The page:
Toggle menu

Ash Dieback Disease

Ash Dieback Disease (ADD), also known as Chalara Dieback of Ash, is a fungal disease that affects all species of ash tree (Fraxinus).

Ash Dieback Disease

Ash Dieback Disease

It is the most significant tree disease to affect the UK since Dutch Elm Disease.

Ash Tree
In Britain, the disease was first officially recorded in south-east England in 2012 from where it has spread west across the UK. It is now affecting most parts of Scotland.

The fungus (Hymenoscyphus fraxineus) attaches itself to the leaves of ash trees and spreads through the branches where it blocks the water transport systems, causing leaf loss, lesions in the wood and on the bark. This leads to the gradual dieback of the tree crown.  Trees become brittle, with branches breaking off or the whole tree failing. If they are not managed appropriately, trees are at risk of collapsing, presenting an immediate danger to the surrounding area.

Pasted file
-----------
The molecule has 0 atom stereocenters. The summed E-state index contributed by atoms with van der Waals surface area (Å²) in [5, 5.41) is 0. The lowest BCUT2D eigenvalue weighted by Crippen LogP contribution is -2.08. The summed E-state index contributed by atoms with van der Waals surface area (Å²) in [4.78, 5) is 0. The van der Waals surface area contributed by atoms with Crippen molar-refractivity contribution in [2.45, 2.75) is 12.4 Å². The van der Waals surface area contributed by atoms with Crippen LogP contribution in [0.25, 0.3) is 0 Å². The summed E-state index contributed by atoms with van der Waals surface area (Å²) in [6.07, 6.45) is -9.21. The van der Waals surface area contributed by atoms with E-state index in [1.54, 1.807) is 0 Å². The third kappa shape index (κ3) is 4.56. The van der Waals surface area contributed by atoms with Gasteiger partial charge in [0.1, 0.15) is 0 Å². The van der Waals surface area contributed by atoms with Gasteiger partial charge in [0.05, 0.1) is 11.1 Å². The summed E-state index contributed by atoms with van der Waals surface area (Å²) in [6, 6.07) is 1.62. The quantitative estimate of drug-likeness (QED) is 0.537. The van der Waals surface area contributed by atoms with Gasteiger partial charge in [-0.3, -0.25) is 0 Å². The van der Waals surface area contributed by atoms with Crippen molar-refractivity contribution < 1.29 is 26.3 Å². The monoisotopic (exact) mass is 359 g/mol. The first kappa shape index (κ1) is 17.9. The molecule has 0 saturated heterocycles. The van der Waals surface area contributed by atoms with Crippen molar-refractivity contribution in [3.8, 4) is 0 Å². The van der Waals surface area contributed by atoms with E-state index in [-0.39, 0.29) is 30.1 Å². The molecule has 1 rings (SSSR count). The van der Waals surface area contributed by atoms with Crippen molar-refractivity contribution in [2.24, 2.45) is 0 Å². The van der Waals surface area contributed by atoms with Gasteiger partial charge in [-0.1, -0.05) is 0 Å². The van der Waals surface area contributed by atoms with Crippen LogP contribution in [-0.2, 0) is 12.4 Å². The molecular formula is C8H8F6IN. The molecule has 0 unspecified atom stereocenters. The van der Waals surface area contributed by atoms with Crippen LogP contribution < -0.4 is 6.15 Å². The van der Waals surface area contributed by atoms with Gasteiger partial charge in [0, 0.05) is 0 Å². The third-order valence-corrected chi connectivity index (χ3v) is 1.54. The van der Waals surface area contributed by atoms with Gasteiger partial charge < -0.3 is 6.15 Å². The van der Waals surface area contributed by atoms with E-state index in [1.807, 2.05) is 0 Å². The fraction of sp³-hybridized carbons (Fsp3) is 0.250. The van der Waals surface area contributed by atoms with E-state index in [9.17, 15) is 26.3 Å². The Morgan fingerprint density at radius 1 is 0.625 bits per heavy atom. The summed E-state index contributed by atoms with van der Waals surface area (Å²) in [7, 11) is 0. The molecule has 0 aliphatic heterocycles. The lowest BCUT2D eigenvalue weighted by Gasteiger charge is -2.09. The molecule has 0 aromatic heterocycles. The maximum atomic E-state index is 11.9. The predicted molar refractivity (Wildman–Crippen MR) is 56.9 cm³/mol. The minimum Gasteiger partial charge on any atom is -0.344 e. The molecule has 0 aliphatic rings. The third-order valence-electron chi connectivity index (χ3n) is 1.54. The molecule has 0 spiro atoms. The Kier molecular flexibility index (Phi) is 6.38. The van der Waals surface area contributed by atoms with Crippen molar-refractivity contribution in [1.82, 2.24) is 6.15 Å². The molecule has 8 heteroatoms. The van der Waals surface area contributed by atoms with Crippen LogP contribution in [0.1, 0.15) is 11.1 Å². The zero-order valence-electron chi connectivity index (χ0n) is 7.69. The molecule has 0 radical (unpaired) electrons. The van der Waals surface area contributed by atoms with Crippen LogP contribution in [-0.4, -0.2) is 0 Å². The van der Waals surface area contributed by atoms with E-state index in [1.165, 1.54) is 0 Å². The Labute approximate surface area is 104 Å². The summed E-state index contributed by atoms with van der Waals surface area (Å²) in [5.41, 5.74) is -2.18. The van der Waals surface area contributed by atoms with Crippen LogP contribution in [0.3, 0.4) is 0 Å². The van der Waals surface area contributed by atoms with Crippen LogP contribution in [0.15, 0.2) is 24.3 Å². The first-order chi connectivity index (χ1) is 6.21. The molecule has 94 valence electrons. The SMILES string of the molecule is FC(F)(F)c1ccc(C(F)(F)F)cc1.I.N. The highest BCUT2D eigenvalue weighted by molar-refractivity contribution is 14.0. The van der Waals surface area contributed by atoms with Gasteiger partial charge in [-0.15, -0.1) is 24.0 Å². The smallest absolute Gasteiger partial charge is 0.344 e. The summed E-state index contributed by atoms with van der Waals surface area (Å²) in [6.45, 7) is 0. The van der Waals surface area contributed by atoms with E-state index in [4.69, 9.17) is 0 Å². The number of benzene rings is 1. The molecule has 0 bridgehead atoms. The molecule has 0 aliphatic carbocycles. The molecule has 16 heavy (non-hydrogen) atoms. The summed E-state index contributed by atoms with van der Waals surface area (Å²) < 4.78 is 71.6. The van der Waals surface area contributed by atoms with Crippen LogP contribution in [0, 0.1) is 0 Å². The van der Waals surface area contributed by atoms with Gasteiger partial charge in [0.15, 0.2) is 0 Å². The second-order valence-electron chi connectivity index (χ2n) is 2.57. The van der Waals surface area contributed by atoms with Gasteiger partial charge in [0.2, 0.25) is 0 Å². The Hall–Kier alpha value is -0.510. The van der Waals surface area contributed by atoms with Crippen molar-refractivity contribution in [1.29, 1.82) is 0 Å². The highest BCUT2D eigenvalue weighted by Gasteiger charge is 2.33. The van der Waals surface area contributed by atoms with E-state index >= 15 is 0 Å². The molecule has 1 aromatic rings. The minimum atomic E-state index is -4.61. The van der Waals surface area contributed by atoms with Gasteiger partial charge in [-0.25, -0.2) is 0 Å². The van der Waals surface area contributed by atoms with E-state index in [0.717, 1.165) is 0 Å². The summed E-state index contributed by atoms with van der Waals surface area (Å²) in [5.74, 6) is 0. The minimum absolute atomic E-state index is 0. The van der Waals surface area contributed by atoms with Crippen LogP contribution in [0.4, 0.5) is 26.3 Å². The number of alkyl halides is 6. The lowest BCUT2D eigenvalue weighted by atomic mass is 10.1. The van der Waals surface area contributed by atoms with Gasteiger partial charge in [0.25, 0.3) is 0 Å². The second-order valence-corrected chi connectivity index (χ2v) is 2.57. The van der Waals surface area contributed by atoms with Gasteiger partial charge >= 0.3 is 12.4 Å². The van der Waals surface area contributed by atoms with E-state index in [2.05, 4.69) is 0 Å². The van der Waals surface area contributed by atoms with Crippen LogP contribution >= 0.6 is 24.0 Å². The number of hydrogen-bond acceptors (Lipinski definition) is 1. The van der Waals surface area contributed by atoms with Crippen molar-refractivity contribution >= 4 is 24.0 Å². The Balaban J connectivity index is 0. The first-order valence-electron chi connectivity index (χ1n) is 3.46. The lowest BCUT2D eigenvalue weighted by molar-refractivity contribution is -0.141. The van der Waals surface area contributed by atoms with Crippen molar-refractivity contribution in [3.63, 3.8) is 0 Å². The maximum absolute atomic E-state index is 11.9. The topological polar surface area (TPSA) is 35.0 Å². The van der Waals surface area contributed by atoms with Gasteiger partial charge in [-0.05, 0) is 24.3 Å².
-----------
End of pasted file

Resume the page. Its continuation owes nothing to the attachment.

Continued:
There is no known cure or practical way to prevent the disease from spreading. We are likely to lose at least 50-75% of Scotland's 11 million Ash trees over the next 20 years.

Legal Considerations

Please note that the legal system and regulatory authorities in Scotland are different to those in England and Wales.

Further information, useful links and websites